Webley made the Mk1 version in 1926, which was a break-barrel, followed by the famous Mk2 ‘Service’ in 1929 and then in 1946 came the Mk3 under-lever. Available in .177 or .22 only, this was continued until 1975.
It’s extremely well built, doubtless due to Webley’s firearms manufacturing expertise!
A fraction shorter than the Airsporter, length of pull is a tad longer and the forend is 4.5” shorter and with finger boards. It appears to be a more expensive to manufacture, as the cocking lever and trigger are solid metal, as opposed to BSA’s use of folded/stamped components.
Scope mounts differ too! Pre 60’s guns had a dumbbell-shaped rail, which was riveted to the chamber. Then a run of Mk3’s without any rail at all, then a substantial looking block as fitted to mine, but only spot-welded to the chamber. Sights consist of an elevation-adjustable rear V-notch via a small integral thumbwheel. Up front is a rather course blade in a tubular protector. Both units are set in dovetails, so can be drifted for windage correction.
The Mk3’s loading tap is not automatic and is fitted on the right hand side. Again the butt plate is plain wood and also not grooved. It does have a classy ‘Webley’ motif in the form of a circular white disc sunk into the left side though. Looking at my two examples, it’s obvious that the Airsporter has had the harder life. Its two-piece beech stock has been repaired and the bluing has given way to a brown patina. The Webley’s tiger stripe effect stock is lovely and the bluing is good all over. There is just something about these vintage air rifles that cries out ENGINEERING!
The Chronograph brings us back to reality as far as power is concerned, but the pleasant surprise is the consistency! I used four pellet types that I happen to have in the drawer and shooting 5-shot strings over the chrony, neither rifle had a spread of more than 9 fps. Pellets were Eley Wasp, Superdome, Air Arms Field, and Super H-point. Depending on the rifle, the best were the Air Arms and the Superdome.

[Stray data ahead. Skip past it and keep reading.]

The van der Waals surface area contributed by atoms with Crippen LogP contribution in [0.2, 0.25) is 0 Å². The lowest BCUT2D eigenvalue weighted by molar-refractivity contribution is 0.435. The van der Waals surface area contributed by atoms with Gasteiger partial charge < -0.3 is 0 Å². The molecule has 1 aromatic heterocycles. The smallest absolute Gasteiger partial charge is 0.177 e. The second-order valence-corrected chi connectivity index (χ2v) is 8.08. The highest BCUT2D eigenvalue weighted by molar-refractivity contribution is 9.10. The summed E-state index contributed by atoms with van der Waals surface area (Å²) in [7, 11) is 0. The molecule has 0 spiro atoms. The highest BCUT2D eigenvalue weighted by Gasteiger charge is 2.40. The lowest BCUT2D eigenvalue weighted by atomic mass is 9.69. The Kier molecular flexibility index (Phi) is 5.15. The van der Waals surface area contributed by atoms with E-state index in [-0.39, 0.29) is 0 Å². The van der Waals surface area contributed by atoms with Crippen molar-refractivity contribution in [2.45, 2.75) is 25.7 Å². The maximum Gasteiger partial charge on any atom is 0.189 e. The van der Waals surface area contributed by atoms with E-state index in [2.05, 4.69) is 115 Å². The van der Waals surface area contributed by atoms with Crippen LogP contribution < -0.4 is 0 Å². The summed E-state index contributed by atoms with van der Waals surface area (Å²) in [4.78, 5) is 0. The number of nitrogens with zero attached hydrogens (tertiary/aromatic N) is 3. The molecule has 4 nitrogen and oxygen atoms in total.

The Airsporter liked the Air Arms pellets and although consistent with the others, power was nearly 1ft/lb down.
It achieved a best of 8.25ft/lbs with AAs and a string showing 473,479,481,482, 482 fps. The Webley preferred the Superdomes for velocity and consistency. It achieved figures of 523, 521, 521, 523, 519 fps. A spread of only 5 fps for a muzzle energy of, wait for it! 9.9ft/lb! It feels smoother than the Airsporter with cocking requiring more effort. However, the BSA’s self-opening breech tap makes loading faster.
Our boyhood dreams are shattered and exaggerated in the mist of time! We didn’t give a fig about consistency back then, hadn’t even heard the word. It was power that we wanted and in our young imaginative minds, these rifles gave us that! These memories would stick with us into manhood and older age, carrying the tales of power as it appeared to us as boys.
Accuracy went to the Webley but I suspect that my Airsporter is not at its best with a re-crown on the agenda. Both are capable of hitting tin cans out to 30+ yards, which is what we did back then. No ‘grouping’ on paper or anything sissy like that. No! It had to be reactive! Something that twitched or flew up in the air when hit.
Now there’s an idea. Maybe if I make an animal shaped target that falls over when hit in the middle; hey I might be onto something!
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prosque22 Nov 2021 at 09:58 AM
I had both a 1964 Airsporter and A Webley M3 The Airsporter was very powerful and would often penetrate the first layer of a 45 Gallon oil drum From very close, The M3 the same, The M3 was beautifully made The stock was beautiful, I was accidentally shot in the leg by the Airsporter from a range of 60 feet and I had to go to hospital to see if the pellet was Beneath my skin. It wasn’t But did it sting It hurt for days and caused a bruise, I preferred my Airsporter only because it had a couple of moder - for the time - nice little touches, Hidden under leaver and The all important automatic pop up Loading lever, it had a little shape that allowed the placing of the pellet a bit simpler ... We used to go ratting and the guys who run the allotments were always glad to see us. And they used to hang dead rats on their fences, They were the days. Lots of fun. Over the Becton Dumps Or the ‘ Vernon’s nearby, ( an ex prison of war camp area ) Nearby was bretts pig farm. As many rats as you had pellets for One after the other, But you sometimes had to hang around once you had shot a few, Then they would start peeping out again after twenty minutes. I’m not proud of shooting them Sad really, Ray. Canning Town
Raymond hill09 May 2021 at 07:38 PM